Is it possible to bypass wait() functions and grab other blocks of code while it's happening within the same script? (Or are there any alternatives?)

I’m currently writing a module script with several mechanics that get called by the main server handler script that handles them. But I have an issue where the wait function completely blocks the other scripts. (It’s also in a repeat loop, as it’s for a time based mechanic that has the time changed). I tried moving the other code above it but when it eventually reached that point, it just didn’t change anything.

Just wanting to figure out a way to make it so I can get other blocks of code within a script while a wait() function is happening, any alternatives or help would be much appreciated.

The mechanic module script:

local Mechanics = {
	Errors = {
		Ventilation = function()
			print("Ventilation going off.")

		Audio = function()
			print("Audio going off.")

		Camera = function()
			print("Camera shut down.")
	timeChip = function(coolNumber)
		local ReplicatedStorage = game:GetService("ReplicatedStorage")
		local timeInt = ReplicatedStorage.Values:WaitForChild("Time")
		timeInt.Value = coolNumber
			repeat wait() until ReplicatedStorage.Values.NightBegun.Value == false
			print("The time is currently: ".. coolNumber.. "AM")
			coolNumber += 1
			if coolNumber > 12 then
				coolNumber = 1
		until false

return Mechanics

The game handler script:

-- setting up all the module scripts

local Mechanics = require(script.MechanicsLogic)
local Behaviour = require(script.BehaviourLogic)

-- main variables needed
local ReplicatedStorage = game:GetService("ReplicatedStorage")

-- making sure Time works
local timeInt = ReplicatedStorage.Values:WaitForChild("Time")



return Mechanics

Thank you for reading.

It looks like you need coroutines…

Coroutines let you run codes while certain things happen. And don’t worry because coroutines are not that difficult you can watch some tutorials about them.

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Coroutines is probably what would be most recommended by many. However for a quick and easy solution you could do the same with task.spawn()

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Wait so, it’ll pretty much allow me to run the block of code and run the wait() function at the same time?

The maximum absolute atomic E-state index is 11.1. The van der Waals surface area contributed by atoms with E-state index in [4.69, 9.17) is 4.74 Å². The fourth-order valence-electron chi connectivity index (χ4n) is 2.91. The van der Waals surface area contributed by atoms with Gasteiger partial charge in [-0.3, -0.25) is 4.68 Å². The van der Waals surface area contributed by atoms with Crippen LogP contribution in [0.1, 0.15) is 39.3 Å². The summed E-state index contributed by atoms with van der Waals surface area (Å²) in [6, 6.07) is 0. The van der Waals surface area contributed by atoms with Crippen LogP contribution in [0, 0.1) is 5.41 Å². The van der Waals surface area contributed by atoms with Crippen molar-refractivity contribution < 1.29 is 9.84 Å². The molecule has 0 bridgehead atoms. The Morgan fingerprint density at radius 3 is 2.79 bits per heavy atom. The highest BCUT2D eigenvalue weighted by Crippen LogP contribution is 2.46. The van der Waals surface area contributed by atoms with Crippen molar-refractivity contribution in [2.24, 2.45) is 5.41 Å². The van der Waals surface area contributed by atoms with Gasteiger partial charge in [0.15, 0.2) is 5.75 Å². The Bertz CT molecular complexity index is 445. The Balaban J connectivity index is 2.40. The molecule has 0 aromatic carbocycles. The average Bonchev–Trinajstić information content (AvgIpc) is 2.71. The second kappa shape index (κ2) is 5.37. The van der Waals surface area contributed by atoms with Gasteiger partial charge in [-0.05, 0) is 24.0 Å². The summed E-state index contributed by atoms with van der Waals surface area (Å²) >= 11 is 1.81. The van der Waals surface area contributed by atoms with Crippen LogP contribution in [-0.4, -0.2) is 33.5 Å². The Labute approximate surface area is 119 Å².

You would need to use the task and coroutine libraries. Both of them are specially made for stuff like that. Note that you should use the task library instead of regular global functions. (e.g: using task.wait() instead of wait() and using task.delay() instead of delay())

And if you ask me, Why using the task library over the regular wait/spawn/delay functions? Simple, The task library is a way better and updated version of those functions. They’re also way more precise than the old ones.

You can learn more about both of the libraries here:

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I tried using task.wait and task.spawn and it didn’t seem to change anything, hm. Maybe I’m doing something wrong?

What is exactly not working? Also, The only difference is that the libraries (like i said) are more precise and optimized. If possible, Can you go further and explain what you exactly want to do?

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My main goal is basically to have it so when this specific function is called from the ModuleScript, it can bypass the Clock timer being used for the game’s time mechanic to still run that code while the time mechanic is still going.

You can use task.spawn() for this:

    -- Function/Loop that yields
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Do I also turn all of the wait() functions into task.wait()?

That’s really up to you. But if you care alot about performance and want more precise results, You can do that. (I highly recommend you to do so)

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Didn’t seem to change anything. Still doesn’t run.

Maybe it’s the repeat loop within the game’s time function?

Yep, I think so. Maybe you could try changing it to a while loop and spawn it using the task spawn function?

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This worked! Thank you so much!

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